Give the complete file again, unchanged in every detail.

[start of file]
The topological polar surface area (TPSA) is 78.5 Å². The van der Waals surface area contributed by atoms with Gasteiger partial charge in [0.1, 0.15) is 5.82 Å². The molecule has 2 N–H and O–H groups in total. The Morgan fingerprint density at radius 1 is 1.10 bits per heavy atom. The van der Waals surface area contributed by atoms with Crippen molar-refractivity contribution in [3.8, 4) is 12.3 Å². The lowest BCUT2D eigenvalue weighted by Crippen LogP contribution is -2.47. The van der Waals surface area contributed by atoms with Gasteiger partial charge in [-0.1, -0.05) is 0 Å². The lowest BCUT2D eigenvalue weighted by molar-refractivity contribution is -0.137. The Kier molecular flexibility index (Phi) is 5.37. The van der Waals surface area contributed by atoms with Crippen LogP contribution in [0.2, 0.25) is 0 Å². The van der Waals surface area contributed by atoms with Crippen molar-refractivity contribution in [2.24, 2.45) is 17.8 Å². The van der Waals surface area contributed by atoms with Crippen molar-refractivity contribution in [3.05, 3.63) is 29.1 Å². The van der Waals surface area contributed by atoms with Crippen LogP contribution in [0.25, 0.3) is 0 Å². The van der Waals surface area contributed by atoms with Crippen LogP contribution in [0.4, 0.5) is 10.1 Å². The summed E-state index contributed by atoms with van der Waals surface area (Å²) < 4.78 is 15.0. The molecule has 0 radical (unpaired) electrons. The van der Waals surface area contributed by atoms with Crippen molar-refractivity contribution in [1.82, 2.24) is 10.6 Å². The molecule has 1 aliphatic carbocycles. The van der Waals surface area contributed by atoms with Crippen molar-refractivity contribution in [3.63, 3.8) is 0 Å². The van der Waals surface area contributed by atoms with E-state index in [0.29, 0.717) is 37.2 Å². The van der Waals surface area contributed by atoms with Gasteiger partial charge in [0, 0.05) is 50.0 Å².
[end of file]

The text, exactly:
The topological polar surface area (TPSA) is 78.5 Å². The van der Waals surface area contributed by atoms with Gasteiger partial charge in [0.1, 0.15) is 5.82 Å². The molecule has 2 N–H and O–H groups in total. The Morgan fingerprint density at radius 1 is 1.10 bits per heavy atom. The van der Waals surface area contributed by atoms with Crippen molar-refractivity contribution in [3.8, 4) is 12.3 Å². The lowest BCUT2D eigenvalue weighted by Crippen LogP contribution is -2.47. The van der Waals surface area contributed by atoms with Gasteiger partial charge in [-0.1, -0.05) is 0 Å². The lowest BCUT2D eigenvalue weighted by molar-refractivity contribution is -0.137. The Kier molecular flexibility index (Phi) is 5.37. The van der Waals surface area contributed by atoms with Crippen LogP contribution in [0.2, 0.25) is 0 Å². The van der Waals surface area contributed by atoms with Crippen molar-refractivity contribution in [2.24, 2.45) is 17.8 Å². The van der Waals surface area contributed by atoms with Crippen molar-refractivity contribution in [3.05, 3.63) is 29.1 Å². The van der Waals surface area contributed by atoms with Crippen LogP contribution in [0.25, 0.3) is 0 Å². The van der Waals surface area contributed by atoms with Crippen LogP contribution in [0.4, 0.5) is 10.1 Å². The summed E-state index contributed by atoms with van der Waals surface area (Å²) < 4.78 is 15.0. The molecule has 0 radical (unpaired) electrons. The van der Waals surface area contributed by atoms with Crippen molar-refractivity contribution in [1.82, 2.24) is 10.6 Å². The molecule has 1 aliphatic carbocycles. The van der Waals surface area contributed by atoms with Crippen molar-refractivity contribution in [3.63, 3.8) is 0 Å². The van der Waals surface area contributed by atoms with E-state index in [0.29, 0.717) is 37.2 Å². The van der Waals surface area contributed by atoms with Gasteiger partial charge in [0, 0.05) is 50.0 Å².